Biochemical, single molecule, cell and structural biology studies reveal an interaction between the kinesin-5 tail and motor domains regulating high-force production, which is critical for microtubule sliding motility.
Quantitative microscopy and theory show that the size of Xenopus laevis egg extract spindles is controlled by a spatially-regulated autocatalytic growth mechanism driven by microtubule-stimulated microtubule nucleation.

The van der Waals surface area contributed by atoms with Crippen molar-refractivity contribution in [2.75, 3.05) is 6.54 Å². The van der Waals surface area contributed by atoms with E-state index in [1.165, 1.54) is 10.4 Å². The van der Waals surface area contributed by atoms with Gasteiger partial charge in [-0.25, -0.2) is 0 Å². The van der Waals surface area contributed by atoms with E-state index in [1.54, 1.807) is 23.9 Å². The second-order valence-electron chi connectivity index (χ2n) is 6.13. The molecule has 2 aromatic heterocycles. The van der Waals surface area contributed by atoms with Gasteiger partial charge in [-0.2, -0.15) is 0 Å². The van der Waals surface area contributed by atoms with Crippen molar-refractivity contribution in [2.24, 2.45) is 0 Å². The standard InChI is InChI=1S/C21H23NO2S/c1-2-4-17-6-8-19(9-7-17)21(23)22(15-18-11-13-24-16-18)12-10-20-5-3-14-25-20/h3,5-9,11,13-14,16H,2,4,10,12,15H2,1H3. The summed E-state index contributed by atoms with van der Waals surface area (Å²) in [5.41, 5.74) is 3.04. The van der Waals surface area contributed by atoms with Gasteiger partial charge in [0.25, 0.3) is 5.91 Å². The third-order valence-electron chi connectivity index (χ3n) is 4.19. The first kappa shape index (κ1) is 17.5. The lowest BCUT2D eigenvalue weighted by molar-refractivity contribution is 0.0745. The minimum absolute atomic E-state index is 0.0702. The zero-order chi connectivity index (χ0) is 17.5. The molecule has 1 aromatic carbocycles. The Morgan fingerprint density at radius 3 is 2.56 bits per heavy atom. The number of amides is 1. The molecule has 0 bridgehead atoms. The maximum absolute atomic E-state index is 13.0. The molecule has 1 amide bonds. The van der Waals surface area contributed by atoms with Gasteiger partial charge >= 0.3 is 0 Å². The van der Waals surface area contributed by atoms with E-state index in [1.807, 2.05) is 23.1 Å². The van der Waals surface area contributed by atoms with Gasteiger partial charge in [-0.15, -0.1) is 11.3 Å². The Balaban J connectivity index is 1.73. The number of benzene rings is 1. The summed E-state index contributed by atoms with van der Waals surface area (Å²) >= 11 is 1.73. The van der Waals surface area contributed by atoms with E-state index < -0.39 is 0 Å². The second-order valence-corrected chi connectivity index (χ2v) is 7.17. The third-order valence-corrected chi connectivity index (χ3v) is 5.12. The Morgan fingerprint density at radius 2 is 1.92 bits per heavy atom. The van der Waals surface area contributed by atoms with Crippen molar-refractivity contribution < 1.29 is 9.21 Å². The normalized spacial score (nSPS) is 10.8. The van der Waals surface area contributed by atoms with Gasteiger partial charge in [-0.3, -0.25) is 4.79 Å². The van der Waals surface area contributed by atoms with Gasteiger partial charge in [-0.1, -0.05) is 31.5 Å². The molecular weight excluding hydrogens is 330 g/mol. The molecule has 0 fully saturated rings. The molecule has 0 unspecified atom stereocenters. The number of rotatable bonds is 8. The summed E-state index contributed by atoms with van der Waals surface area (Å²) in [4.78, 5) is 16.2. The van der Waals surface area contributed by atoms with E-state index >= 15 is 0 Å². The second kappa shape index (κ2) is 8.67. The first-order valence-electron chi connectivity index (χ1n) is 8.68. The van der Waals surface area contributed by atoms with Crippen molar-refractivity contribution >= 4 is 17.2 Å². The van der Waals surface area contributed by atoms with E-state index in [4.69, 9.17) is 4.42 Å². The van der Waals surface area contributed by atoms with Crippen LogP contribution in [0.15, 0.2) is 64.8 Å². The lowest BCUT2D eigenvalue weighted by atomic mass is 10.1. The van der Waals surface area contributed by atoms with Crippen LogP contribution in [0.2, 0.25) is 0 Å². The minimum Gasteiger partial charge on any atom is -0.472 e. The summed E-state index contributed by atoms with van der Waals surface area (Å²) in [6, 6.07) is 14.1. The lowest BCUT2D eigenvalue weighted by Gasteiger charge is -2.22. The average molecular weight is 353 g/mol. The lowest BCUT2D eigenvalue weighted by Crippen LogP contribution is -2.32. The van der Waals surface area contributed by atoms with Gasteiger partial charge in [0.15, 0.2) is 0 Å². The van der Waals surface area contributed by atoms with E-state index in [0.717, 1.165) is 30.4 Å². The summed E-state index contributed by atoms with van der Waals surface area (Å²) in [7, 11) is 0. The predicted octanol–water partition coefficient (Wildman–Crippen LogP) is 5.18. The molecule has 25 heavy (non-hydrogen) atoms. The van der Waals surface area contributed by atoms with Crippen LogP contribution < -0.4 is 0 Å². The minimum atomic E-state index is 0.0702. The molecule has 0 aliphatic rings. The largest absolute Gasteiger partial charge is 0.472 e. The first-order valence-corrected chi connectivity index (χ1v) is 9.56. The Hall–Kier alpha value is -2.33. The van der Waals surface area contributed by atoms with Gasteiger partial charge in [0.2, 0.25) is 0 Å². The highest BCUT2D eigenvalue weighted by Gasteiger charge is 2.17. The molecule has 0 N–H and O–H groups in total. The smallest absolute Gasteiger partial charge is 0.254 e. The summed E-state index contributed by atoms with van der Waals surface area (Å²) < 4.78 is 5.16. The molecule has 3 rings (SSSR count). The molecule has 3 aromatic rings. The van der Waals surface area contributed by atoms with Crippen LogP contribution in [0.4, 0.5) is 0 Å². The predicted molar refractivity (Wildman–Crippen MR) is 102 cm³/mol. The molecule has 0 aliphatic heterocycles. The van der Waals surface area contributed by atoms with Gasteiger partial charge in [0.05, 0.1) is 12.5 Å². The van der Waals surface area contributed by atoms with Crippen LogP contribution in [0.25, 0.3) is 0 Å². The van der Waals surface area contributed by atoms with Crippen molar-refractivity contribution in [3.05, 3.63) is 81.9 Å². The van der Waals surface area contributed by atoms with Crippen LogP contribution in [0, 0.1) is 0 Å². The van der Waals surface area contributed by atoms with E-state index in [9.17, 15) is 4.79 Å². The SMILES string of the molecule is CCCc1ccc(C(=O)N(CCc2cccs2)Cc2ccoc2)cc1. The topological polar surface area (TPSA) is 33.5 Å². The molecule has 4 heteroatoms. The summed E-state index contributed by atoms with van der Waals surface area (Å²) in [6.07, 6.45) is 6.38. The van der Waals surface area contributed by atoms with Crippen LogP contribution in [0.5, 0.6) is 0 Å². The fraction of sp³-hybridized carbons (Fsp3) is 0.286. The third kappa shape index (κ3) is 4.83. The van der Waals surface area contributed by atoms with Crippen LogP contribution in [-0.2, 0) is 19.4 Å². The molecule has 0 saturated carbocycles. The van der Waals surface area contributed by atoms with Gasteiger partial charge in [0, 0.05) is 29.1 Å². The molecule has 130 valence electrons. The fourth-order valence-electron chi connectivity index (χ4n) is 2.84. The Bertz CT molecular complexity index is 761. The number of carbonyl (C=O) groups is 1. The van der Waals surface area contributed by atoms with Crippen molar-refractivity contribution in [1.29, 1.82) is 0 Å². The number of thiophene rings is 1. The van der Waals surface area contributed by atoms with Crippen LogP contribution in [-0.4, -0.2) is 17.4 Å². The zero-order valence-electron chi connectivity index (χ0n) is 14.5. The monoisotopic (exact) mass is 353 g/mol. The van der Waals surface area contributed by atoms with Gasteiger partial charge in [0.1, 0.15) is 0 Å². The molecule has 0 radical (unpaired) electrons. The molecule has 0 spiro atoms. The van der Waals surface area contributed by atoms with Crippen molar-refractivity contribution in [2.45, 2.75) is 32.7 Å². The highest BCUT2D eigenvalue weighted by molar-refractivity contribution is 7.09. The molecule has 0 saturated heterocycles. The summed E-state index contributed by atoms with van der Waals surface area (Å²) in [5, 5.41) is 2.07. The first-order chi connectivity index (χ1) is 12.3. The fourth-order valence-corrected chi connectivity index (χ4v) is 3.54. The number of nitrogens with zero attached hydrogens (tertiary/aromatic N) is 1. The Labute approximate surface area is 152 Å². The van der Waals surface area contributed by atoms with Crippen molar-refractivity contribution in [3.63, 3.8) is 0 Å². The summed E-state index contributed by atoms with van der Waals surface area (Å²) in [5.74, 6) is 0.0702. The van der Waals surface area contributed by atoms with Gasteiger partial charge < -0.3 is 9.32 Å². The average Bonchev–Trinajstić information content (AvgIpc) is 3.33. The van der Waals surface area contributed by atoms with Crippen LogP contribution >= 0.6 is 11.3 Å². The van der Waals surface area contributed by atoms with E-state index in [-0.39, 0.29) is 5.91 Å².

Cryo-electron microscopy reconstructions of two microtubule-bound transport kinesins at 7 Å resolution reveal how microtubule track binding stimulates ADP release, primes the active site for ATP binding and enables force generation.
Biochemical and cell biological analyses reveal that the Astrin-SKAP complex acts to stabilize kinetochore-microtubule interactions through its intrinsic microtubule binding activity and its association with the Ndc80 complex, the core component of the kinetochore-microtubule interface.
Purification of two conserved protein complexes, the γ-TuRC and Augmin, using a simple affinity technique, demonstrates that they are necessary and sufficient for the essential phenomenon of branching microtubule nucleation.